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Social Housing and Social Exclusion 2000-2011

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  • Rebecca Tunstall

Abstract

By some definitions, social housing, social housing tenants are necessarily socially excluded. In other terms, in 2000, social housing tenants were at greater risk of being socially excluded than owner occupiers and private renters on measures of income, employment, education, health, and housing and neighbourhood quality. However, by 2011, basic housing quality in social housing had overtaken that in home ownership, and slight reductions in social exclusion of social tenants in terms of income, employment, and neighbourhood quality at least disproved arguments of inevitable tenurial polarisation. There is evidence that housing and regeneration policies contributed to these changes, but the economy was also important, and population turnover is likely to have played a role. Finally, the gains of 2000-2011 may not be sustained.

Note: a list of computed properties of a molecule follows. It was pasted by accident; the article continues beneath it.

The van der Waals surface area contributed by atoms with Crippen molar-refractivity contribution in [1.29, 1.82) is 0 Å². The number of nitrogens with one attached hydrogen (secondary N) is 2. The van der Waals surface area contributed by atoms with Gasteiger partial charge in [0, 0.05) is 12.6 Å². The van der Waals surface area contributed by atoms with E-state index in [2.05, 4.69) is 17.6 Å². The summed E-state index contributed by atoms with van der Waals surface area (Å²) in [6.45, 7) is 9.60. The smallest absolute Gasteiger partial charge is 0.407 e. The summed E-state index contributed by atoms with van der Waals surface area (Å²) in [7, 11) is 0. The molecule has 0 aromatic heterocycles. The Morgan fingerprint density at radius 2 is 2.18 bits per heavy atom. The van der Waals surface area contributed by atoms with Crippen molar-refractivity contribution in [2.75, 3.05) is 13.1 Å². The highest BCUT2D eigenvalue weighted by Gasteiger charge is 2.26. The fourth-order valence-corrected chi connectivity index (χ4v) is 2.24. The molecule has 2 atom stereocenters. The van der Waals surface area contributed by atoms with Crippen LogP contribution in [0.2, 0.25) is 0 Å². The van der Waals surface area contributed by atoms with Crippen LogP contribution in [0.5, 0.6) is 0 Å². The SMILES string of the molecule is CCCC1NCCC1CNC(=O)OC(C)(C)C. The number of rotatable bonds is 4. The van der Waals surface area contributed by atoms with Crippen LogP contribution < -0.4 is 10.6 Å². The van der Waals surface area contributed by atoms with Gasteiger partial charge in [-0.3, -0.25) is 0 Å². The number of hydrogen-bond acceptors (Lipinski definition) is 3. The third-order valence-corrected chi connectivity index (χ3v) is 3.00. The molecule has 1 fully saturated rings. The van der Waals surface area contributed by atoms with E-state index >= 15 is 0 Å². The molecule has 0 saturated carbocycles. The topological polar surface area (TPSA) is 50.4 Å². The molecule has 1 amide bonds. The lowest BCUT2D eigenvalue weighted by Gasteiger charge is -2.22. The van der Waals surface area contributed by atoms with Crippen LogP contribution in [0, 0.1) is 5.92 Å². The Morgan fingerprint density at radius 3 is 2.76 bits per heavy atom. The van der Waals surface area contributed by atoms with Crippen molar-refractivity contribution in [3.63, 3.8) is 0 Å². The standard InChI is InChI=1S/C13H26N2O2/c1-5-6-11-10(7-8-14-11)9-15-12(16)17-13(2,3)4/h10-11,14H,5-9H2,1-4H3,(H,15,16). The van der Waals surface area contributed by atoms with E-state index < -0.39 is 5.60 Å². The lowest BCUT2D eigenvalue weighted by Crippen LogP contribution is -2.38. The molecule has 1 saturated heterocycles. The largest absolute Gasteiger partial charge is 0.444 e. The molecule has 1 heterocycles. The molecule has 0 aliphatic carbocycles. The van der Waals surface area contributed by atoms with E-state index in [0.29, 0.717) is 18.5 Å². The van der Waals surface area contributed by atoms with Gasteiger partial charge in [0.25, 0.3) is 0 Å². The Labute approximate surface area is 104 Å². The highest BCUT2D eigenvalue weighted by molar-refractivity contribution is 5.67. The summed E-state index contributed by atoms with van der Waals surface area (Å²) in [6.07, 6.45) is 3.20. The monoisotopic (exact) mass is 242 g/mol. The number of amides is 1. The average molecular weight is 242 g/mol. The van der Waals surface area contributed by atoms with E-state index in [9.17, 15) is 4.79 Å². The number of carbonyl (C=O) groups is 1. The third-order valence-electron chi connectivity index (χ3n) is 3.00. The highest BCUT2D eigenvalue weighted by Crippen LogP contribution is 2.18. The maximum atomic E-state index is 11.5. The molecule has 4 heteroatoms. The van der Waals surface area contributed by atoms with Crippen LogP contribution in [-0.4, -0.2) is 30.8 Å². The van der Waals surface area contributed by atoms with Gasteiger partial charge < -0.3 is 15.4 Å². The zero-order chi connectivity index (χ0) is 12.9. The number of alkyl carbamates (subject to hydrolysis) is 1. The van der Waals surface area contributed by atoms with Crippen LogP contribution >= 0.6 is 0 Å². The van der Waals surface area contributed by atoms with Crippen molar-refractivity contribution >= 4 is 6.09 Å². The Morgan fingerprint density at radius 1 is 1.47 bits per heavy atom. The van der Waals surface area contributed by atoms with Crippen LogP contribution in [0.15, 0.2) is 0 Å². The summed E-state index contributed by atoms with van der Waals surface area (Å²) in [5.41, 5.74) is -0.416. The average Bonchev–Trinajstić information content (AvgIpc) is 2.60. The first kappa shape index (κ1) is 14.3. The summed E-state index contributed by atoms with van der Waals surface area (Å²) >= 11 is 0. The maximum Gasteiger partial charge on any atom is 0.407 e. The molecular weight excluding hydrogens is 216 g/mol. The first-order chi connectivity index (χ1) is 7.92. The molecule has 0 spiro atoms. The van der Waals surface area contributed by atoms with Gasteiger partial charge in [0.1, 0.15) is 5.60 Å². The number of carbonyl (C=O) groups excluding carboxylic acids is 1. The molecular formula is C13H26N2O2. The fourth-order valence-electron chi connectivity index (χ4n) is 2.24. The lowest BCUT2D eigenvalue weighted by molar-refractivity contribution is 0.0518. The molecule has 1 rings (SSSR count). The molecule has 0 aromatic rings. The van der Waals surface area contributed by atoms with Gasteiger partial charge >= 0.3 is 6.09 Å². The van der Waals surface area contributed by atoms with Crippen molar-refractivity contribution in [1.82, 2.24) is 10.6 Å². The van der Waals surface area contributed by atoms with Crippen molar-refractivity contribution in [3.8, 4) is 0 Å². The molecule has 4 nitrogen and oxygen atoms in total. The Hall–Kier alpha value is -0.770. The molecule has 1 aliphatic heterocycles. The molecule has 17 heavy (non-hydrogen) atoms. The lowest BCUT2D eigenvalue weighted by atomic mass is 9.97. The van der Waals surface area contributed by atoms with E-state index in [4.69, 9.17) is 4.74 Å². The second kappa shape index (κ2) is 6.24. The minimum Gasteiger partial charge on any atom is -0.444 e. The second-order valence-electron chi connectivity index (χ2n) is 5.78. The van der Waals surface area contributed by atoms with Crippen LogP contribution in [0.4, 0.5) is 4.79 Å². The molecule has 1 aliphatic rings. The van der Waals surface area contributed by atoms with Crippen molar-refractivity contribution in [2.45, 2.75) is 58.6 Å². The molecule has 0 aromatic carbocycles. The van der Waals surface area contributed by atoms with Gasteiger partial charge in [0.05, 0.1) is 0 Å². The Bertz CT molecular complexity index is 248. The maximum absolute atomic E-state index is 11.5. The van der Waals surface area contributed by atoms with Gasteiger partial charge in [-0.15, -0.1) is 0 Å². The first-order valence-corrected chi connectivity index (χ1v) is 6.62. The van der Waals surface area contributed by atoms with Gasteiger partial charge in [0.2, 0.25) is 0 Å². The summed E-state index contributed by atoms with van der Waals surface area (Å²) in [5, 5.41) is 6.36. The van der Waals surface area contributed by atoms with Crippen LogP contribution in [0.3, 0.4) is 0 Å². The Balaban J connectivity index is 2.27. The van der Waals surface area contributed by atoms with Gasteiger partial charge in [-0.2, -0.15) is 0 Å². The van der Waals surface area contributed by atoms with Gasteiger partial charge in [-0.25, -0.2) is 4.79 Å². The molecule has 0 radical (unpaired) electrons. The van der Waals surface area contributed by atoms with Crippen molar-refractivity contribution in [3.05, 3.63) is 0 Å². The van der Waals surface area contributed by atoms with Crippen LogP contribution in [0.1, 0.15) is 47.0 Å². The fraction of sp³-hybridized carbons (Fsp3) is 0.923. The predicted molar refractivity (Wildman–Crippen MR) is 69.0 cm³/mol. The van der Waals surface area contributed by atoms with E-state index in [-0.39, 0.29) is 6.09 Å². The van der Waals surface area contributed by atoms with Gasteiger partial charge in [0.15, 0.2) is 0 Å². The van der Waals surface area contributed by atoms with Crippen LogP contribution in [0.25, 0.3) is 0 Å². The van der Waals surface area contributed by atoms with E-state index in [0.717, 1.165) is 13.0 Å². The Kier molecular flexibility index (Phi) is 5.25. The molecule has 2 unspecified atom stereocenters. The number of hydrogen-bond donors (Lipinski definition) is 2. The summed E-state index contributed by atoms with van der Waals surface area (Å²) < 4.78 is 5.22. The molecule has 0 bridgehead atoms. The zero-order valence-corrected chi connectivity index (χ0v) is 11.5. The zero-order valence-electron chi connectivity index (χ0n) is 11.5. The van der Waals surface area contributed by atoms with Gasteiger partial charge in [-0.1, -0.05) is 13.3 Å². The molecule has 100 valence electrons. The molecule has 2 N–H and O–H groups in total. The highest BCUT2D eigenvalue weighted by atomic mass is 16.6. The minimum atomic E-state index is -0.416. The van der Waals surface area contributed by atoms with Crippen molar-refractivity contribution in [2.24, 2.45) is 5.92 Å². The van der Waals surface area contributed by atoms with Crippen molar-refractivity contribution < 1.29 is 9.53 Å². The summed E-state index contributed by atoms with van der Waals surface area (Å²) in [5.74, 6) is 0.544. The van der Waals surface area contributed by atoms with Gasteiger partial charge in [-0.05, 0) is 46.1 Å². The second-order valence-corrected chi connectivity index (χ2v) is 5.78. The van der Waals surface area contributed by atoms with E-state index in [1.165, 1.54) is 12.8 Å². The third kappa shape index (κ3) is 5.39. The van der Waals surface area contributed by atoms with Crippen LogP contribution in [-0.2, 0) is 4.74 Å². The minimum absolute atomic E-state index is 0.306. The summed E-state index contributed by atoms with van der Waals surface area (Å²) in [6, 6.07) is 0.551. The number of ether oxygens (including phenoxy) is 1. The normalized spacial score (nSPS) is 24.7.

Suggested Citation

  • Rebecca Tunstall, 2011. "Social Housing and Social Exclusion 2000-2011," CASE Papers case153, Centre for Analysis of Social Exclusion, LSE.
  • Handle: RePEc:cep:sticas:case153
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    File URL: http://sticerd.lse.ac.uk/dps/case/cp/CASEpaper153.pdf
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    Keywords

    Social housing; social exclusion; inequality; worklessness; housing quality; neighbourhood quality; participation;

    JEL classification:

    • D31 - Microeconomics - - Distribution - - - Personal Income and Wealth Distribution
    • D63 - Microeconomics - - Welfare Economics - - - Equity, Justice, Inequality, and Other Normative Criteria and Measurement
    • H42 - Public Economics - - Publicly Provided Goods - - - Publicly Provided Private Goods
    • I38 - Health, Education, and Welfare - - Welfare, Well-Being, and Poverty - - - Government Programs; Provision and Effects of Welfare Programs

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